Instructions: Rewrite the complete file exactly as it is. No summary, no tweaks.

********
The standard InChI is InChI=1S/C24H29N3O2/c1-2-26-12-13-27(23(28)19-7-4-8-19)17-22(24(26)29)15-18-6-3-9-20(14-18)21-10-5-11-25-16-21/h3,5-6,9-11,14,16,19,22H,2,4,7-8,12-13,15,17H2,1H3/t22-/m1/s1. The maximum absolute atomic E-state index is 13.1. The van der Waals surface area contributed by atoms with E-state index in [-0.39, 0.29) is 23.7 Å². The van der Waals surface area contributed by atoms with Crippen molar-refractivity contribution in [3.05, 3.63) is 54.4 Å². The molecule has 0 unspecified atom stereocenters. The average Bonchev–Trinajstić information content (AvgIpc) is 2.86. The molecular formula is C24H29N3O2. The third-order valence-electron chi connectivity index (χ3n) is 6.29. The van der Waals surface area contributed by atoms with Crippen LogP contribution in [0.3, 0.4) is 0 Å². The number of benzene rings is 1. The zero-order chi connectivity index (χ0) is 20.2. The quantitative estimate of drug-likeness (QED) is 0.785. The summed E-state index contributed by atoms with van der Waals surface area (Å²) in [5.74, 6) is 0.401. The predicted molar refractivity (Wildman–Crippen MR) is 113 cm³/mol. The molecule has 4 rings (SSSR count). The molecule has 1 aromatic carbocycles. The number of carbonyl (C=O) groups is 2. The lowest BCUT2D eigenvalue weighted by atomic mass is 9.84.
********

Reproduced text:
The standard InChI is InChI=1S/C24H29N3O2/c1-2-26-12-13-27(23(28)19-7-4-8-19)17-22(24(26)29)15-18-6-3-9-20(14-18)21-10-5-11-25-16-21/h3,5-6,9-11,14,16,19,22H,2,4,7-8,12-13,15,17H2,1H3/t22-/m1/s1. The maximum absolute atomic E-state index is 13.1. The van der Waals surface area contributed by atoms with E-state index in [-0.39, 0.29) is 23.7 Å². The van der Waals surface area contributed by atoms with Crippen molar-refractivity contribution in [3.05, 3.63) is 54.4 Å². The molecule has 0 unspecified atom stereocenters. The average Bonchev–Trinajstić information content (AvgIpc) is 2.86. The molecular formula is C24H29N3O2. The third-order valence-electron chi connectivity index (χ3n) is 6.29. The van der Waals surface area contributed by atoms with Crippen LogP contribution in [0.3, 0.4) is 0 Å². The number of benzene rings is 1. The zero-order chi connectivity index (χ0) is 20.2. The quantitative estimate of drug-likeness (QED) is 0.785. The summed E-state index contributed by atoms with van der Waals surface area (Å²) in [5.74, 6) is 0.401. The predicted molar refractivity (Wildman–Crippen MR) is 113 cm³/mol. The molecule has 4 rings (SSSR count). The molecule has 1 aromatic carbocycles. The number of carbonyl (C=O) groups is 2. The lowest BCUT2D eigenvalue weighted by atomic mass is 9.84.